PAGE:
Wednesday, March 24, 2010

LOST Gets in on the Act

So I just watched last night's episode of LOST. Evidently Jacob is a Pelagian and the Man in Black is an Augustinian? But Jacob is the good guy (with his heresy) and the Man in Black is the villain. Oh how very trendy of them.

Just think. If I weren't taking a church history class, I might have been able to enjoy that last episode . . .

Getting It Right

I'm sort of studying for my church history mid-term, only I think I've kind of forgotten how, and also? I'm not anywhere near as Type-A as I was in high school and college. (Maybe I was never really Type-A, but I was definitely very driven by grades.)

I'm hoping writing this post will help me get my head around some things and will, in a sense, be a way of studying. (At least, it makes a good excuse, doesn't it?) I feel like I'm still stuck on heresies.

I don't really have a problem with the idea that there is orthodox belief and heterodox belief. Unlike most postmoderns, I do believe that there is a Truth, that ultimately that Truth is Jesus Christ and effects the whole universe. I believe that you can be walking more in line with the Truth, or less in line with it. But, like any good postmodern, I guess I'm not always sure I understand how we know it. I guess what I'm struggling with is not so much that the church leadership in the third and fourth centuries needed to create creeds and formulas by which to evaluate faith and life. I agree that they needed to decide on a Biblical canon, and I feel that their choices of books to go into the New Testament were right, and the things that were left out were left out for good reason.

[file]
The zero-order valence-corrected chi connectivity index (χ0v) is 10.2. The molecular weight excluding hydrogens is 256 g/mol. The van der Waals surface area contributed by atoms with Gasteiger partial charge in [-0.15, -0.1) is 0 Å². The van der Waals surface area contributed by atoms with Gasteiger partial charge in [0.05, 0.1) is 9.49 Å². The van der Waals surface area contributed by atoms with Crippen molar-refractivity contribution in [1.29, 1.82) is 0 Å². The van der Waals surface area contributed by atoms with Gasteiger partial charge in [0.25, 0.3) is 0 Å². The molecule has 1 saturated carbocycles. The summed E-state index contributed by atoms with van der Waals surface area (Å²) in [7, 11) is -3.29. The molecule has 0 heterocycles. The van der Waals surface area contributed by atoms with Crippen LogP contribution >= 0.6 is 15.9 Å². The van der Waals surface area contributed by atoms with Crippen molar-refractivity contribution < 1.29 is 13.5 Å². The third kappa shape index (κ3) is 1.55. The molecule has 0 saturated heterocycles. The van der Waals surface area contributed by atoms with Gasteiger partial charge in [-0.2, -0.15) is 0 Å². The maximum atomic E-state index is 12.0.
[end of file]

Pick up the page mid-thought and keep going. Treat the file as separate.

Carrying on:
I'm just kind of wrestling with the whole process of how they got there. My professor says (in his CD lectures--I've never actually met the guy) that, for example, in the case of the Biblical canon, the Holy Spirit, having inspired the canonical books, infused them with a certain authority, and that "canonisation is a recognition of what has already taken place." I think this is true, but how did they know it had already taken place? How did they know that Athanasius' list of 27 New Testament books was correct, and Marcion's edited Matthew, Luke and 10 letters of Paul were not? (The fact that he edited them himself might have been an indicator, I suppose, but still--I'm just saying.)

Or how about this? Arius, a presbyter in Alexandria, started teaching that "there was a time when the Son was not"--that is, that the "Son" part of the Godhead had had a beginning, and that Jesus was this dude that God put His Spirit on and basically adopted into the Godhead, but who had not existed eternally like the Father. Athanasius said this was bunk, and that the Father, the Son and the Holy Spirit were co-eternal. Over the course of the Council of Nicea and the Council of Constantinople (dudes--I can even tell you the years of those!), Athanasius' view was vindicated and Arius' was defeated, but what the lectures didn't tell me and the textbook did was that they went back and forth on these issues a few times, with both Arius and Athanasius being condemned and exiled multiple times (although I think Arius died first and got condemned posthumously a couple of times, too).